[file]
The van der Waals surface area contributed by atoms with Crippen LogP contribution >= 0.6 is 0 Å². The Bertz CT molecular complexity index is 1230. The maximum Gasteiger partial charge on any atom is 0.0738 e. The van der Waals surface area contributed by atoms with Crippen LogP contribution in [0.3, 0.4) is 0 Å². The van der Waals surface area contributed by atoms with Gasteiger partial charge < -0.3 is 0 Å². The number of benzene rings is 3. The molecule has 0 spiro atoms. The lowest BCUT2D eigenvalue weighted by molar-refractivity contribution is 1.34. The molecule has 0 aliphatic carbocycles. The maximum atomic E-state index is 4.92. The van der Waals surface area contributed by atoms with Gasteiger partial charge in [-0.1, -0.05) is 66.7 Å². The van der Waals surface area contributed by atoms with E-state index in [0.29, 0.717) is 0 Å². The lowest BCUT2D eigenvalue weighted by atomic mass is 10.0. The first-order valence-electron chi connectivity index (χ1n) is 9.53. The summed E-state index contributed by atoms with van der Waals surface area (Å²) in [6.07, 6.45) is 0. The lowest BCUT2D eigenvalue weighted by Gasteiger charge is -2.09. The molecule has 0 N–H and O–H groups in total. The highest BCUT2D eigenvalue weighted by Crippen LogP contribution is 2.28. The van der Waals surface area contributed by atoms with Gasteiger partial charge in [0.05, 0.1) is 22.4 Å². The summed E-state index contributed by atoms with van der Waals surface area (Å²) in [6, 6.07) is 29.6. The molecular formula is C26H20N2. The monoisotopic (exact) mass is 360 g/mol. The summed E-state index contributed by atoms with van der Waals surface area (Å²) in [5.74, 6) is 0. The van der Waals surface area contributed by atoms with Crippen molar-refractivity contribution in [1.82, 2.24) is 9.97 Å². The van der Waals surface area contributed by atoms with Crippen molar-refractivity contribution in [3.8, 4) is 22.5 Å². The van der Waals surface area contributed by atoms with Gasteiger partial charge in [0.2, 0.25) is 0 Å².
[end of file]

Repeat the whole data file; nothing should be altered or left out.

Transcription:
The van der Waals surface area contributed by atoms with Crippen LogP contribution >= 0.6 is 0 Å². The Bertz CT molecular complexity index is 1230. The maximum Gasteiger partial charge on any atom is 0.0738 e. The van der Waals surface area contributed by atoms with Crippen LogP contribution in [0.3, 0.4) is 0 Å². The van der Waals surface area contributed by atoms with Gasteiger partial charge < -0.3 is 0 Å². The number of benzene rings is 3. The molecule has 0 spiro atoms. The lowest BCUT2D eigenvalue weighted by molar-refractivity contribution is 1.34. The molecule has 0 aliphatic carbocycles. The maximum atomic E-state index is 4.92. The van der Waals surface area contributed by atoms with Gasteiger partial charge in [-0.1, -0.05) is 66.7 Å². The van der Waals surface area contributed by atoms with E-state index in [0.29, 0.717) is 0 Å². The lowest BCUT2D eigenvalue weighted by atomic mass is 10.0. The first-order valence-electron chi connectivity index (χ1n) is 9.53. The summed E-state index contributed by atoms with van der Waals surface area (Å²) in [6.07, 6.45) is 0. The lowest BCUT2D eigenvalue weighted by Gasteiger charge is -2.09. The molecule has 0 N–H and O–H groups in total. The highest BCUT2D eigenvalue weighted by Crippen LogP contribution is 2.28. The van der Waals surface area contributed by atoms with Gasteiger partial charge in [0.05, 0.1) is 22.4 Å². The summed E-state index contributed by atoms with van der Waals surface area (Å²) in [6, 6.07) is 29.6. The molecular formula is C26H20N2. The monoisotopic (exact) mass is 360 g/mol. The summed E-state index contributed by atoms with van der Waals surface area (Å²) in [5.74, 6) is 0. The van der Waals surface area contributed by atoms with Crippen molar-refractivity contribution in [1.82, 2.24) is 9.97 Å². The van der Waals surface area contributed by atoms with Crippen molar-refractivity contribution in [3.8, 4) is 22.5 Å². The van der Waals surface area contributed by atoms with Gasteiger partial charge in [0.2, 0.25) is 0 Å².